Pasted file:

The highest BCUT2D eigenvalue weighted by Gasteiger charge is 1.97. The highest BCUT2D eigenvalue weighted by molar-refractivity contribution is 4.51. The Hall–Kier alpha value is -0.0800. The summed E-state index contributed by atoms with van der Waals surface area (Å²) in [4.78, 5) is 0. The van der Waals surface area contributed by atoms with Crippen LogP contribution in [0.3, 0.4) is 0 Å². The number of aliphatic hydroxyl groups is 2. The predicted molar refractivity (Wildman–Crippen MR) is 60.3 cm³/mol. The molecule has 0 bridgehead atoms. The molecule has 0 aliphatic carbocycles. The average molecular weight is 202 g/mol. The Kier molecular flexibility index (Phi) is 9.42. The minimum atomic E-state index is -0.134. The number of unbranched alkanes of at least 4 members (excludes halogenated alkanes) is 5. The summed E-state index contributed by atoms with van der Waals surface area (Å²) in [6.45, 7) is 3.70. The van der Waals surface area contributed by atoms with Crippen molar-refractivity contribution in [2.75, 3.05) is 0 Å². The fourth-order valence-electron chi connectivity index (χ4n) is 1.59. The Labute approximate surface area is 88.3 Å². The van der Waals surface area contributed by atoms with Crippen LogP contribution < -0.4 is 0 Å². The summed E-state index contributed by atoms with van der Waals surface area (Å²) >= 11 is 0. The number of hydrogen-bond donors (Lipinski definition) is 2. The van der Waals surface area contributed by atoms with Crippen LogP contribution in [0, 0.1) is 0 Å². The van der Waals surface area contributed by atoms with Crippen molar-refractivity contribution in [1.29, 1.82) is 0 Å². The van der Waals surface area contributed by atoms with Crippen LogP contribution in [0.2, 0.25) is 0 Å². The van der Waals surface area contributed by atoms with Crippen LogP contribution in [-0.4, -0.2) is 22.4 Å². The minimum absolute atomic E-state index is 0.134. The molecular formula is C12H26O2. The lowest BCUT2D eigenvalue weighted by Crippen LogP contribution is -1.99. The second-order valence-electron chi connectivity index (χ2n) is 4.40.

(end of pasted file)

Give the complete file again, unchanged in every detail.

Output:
The highest BCUT2D eigenvalue weighted by Gasteiger charge is 1.97. The highest BCUT2D eigenvalue weighted by molar-refractivity contribution is 4.51. The Hall–Kier alpha value is -0.0800. The summed E-state index contributed by atoms with van der Waals surface area (Å²) in [4.78, 5) is 0. The van der Waals surface area contributed by atoms with Crippen LogP contribution in [0.3, 0.4) is 0 Å². The number of aliphatic hydroxyl groups is 2. The predicted molar refractivity (Wildman–Crippen MR) is 60.3 cm³/mol. The molecule has 0 bridgehead atoms. The molecule has 0 aliphatic carbocycles. The average molecular weight is 202 g/mol. The Kier molecular flexibility index (Phi) is 9.42. The minimum atomic E-state index is -0.134. The number of unbranched alkanes of at least 4 members (excludes halogenated alkanes) is 5. The summed E-state index contributed by atoms with van der Waals surface area (Å²) in [6.45, 7) is 3.70. The van der Waals surface area contributed by atoms with Crippen molar-refractivity contribution in [2.75, 3.05) is 0 Å². The fourth-order valence-electron chi connectivity index (χ4n) is 1.59. The Labute approximate surface area is 88.3 Å². The van der Waals surface area contributed by atoms with Crippen LogP contribution < -0.4 is 0 Å². The summed E-state index contributed by atoms with van der Waals surface area (Å²) >= 11 is 0. The number of hydrogen-bond donors (Lipinski definition) is 2. The van der Waals surface area contributed by atoms with Crippen LogP contribution in [0, 0.1) is 0 Å². The van der Waals surface area contributed by atoms with Crippen molar-refractivity contribution in [1.29, 1.82) is 0 Å². The van der Waals surface area contributed by atoms with Crippen LogP contribution in [0.2, 0.25) is 0 Å². The van der Waals surface area contributed by atoms with Crippen LogP contribution in [-0.4, -0.2) is 22.4 Å². The minimum absolute atomic E-state index is 0.134. The molecular formula is C12H26O2. The lowest BCUT2D eigenvalue weighted by Crippen LogP contribution is -1.99. The second-order valence-electron chi connectivity index (χ2n) is 4.40.